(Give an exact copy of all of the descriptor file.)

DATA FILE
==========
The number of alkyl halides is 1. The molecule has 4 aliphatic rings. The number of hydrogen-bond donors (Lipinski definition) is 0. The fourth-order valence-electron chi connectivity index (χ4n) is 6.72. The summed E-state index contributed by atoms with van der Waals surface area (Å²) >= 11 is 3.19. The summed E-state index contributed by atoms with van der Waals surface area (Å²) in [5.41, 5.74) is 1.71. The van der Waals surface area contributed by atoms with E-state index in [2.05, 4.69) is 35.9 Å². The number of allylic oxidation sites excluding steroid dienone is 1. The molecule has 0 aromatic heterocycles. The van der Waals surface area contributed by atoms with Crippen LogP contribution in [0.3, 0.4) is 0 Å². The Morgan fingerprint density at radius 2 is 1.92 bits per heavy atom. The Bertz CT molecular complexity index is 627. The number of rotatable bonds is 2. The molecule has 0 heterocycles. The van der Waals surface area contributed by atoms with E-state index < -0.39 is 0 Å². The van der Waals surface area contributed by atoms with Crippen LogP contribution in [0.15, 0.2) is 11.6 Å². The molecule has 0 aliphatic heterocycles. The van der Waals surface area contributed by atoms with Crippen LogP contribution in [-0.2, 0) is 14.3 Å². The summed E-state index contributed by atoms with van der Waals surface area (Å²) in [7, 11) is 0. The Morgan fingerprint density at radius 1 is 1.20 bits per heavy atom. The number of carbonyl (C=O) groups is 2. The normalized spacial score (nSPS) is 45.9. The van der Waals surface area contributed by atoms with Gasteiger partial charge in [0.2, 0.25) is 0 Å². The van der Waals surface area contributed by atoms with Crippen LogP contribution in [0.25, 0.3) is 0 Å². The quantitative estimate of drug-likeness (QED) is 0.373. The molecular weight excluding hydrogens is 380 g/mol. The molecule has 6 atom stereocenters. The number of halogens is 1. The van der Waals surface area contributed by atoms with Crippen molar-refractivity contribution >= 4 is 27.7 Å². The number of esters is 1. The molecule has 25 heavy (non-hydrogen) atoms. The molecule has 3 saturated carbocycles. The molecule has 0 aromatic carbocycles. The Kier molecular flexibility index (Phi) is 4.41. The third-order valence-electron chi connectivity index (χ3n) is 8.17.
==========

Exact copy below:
The number of alkyl halides is 1. The molecule has 4 aliphatic rings. The number of hydrogen-bond donors (Lipinski definition) is 0. The fourth-order valence-electron chi connectivity index (χ4n) is 6.72. The summed E-state index contributed by atoms with van der Waals surface area (Å²) >= 11 is 3.19. The summed E-state index contributed by atoms with van der Waals surface area (Å²) in [5.41, 5.74) is 1.71. The van der Waals surface area contributed by atoms with E-state index in [2.05, 4.69) is 35.9 Å². The number of allylic oxidation sites excluding steroid dienone is 1. The molecule has 0 aromatic heterocycles. The van der Waals surface area contributed by atoms with Crippen LogP contribution in [0.3, 0.4) is 0 Å². The Morgan fingerprint density at radius 2 is 1.92 bits per heavy atom. The Bertz CT molecular complexity index is 627. The number of rotatable bonds is 2. The molecule has 0 heterocycles. The van der Waals surface area contributed by atoms with E-state index < -0.39 is 0 Å². The van der Waals surface area contributed by atoms with Crippen LogP contribution in [0.15, 0.2) is 11.6 Å². The molecule has 0 aliphatic heterocycles. The van der Waals surface area contributed by atoms with Crippen LogP contribution in [-0.2, 0) is 14.3 Å². The summed E-state index contributed by atoms with van der Waals surface area (Å²) in [7, 11) is 0. The Morgan fingerprint density at radius 1 is 1.20 bits per heavy atom. The number of carbonyl (C=O) groups is 2. The normalized spacial score (nSPS) is 45.9. The van der Waals surface area contributed by atoms with Gasteiger partial charge in [0.2, 0.25) is 0 Å². The van der Waals surface area contributed by atoms with Crippen LogP contribution in [0.25, 0.3) is 0 Å². The quantitative estimate of drug-likeness (QED) is 0.373. The molecular weight excluding hydrogens is 380 g/mol. The molecule has 6 atom stereocenters. The number of halogens is 1. The van der Waals surface area contributed by atoms with Crippen molar-refractivity contribution >= 4 is 27.7 Å². The number of esters is 1. The molecule has 25 heavy (non-hydrogen) atoms. The molecule has 3 saturated carbocycles. The molecule has 0 aromatic carbocycles. The Kier molecular flexibility index (Phi) is 4.41. The third-order valence-electron chi connectivity index (χ3n) is 8.17.